The atheist was David Silverman, president of American Atheists, who was on to discuss a billboard put up by the organization that reads "You KNOW they're all SCAMS" – "they" being religions. First there was a discussion over whether the word "scam" constituted an insult. O'Reilly thought it did; Silverman considered it merely a true statement. I'd consider them both right: it's a true statement, stated in a way that insults religious people.
The statement that most amazed me with its stupidity came from O'Reilly. In defending his belief in God, he said: "Tide goes in, tide goes out, never a miscommunication. You can't explain that." Um... actually, we have a pretty good idea of how tidal forces work. It's simple physics. O'Reilly's use of the phrase "never a miscommunication" reveals his assumption that phenomena like these absolutely require a supernatural being pulling the strings to make them work. Silverman sarcastically suggested that "maybe it's Thor on top of Mt. Olympus" who's doing it, which helped underscore the absurdity of the argument (bonus points for mixing mythologies). O'Reilly also asked "why" the tide goes in and out. For religious people it seems there always has to be a "why," a meaning and intention behind everything that happens. In reality, there is no answer: the question itself is flawed.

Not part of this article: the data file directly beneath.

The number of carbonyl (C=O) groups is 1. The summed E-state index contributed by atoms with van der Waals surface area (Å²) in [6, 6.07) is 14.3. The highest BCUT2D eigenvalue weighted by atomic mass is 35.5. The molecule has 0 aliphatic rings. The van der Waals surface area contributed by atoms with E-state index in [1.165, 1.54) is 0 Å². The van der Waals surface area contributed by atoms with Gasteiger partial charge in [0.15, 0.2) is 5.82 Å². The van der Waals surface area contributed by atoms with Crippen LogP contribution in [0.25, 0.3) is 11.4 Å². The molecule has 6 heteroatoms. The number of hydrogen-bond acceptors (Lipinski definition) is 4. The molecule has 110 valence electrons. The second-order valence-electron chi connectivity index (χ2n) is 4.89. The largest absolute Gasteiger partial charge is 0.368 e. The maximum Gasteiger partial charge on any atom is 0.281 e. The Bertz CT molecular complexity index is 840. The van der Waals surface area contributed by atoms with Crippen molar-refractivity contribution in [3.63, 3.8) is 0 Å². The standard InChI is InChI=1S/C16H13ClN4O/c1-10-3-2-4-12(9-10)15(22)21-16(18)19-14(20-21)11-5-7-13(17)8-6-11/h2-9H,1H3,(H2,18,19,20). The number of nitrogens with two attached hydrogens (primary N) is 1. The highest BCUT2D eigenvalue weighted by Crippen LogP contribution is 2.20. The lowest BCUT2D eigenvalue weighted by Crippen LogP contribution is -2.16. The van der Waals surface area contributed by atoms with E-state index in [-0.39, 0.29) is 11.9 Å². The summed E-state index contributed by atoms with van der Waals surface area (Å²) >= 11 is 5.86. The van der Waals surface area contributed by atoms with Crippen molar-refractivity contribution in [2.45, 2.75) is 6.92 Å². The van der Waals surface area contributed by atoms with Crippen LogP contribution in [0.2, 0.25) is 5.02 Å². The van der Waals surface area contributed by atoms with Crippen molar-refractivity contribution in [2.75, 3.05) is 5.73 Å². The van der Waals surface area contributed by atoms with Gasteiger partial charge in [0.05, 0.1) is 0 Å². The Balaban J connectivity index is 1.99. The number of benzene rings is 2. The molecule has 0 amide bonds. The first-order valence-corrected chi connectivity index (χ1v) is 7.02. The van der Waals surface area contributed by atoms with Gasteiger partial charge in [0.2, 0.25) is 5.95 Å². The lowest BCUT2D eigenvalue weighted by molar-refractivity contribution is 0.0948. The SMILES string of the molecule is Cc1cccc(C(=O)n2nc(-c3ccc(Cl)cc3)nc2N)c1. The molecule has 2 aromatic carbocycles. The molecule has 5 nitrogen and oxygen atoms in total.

Silverman did say a few silly things, though. He tried to claim that "everybody knows religion's a scam" – a ridiculous assertion that went more or less unsupported. He also claimed that "the churches are filled with atheists," which is clearly a massive exaggeration; most churchgoers are there because they believe what's being taught. When asked for reasoning, he initially said "we don't know," which O'Reilly (and my dad) seized upon triumphantly. But neither of them seemed to notice his subsequent mention of "familial and social pressure," which was spot on. In fact, familial pressure is precisely the reason I go. O'Reilly called him a "loon," but although Silverman's claim was overstated, there's undoubtedly a grain of truth to it as well.
At the end of the discussion, O'Reilly asked what good it did for the atheist minority to "attack" the theist majority. Silverman replied that the real intention was to "lure the atheists out of the pews." It's not clear whether that's an effective strategy, but it does make some sense. Unbelievers often feel isolated in their unbelief, and a billboard criticizing religion shows that there others like them, which may in turn embolden them to be more vocal about their unbelief.
Overall, I wasn't that impressed with Silverman's performance. He made some good points, but his exaggerations were annoying and probably alienated a lot of viewers.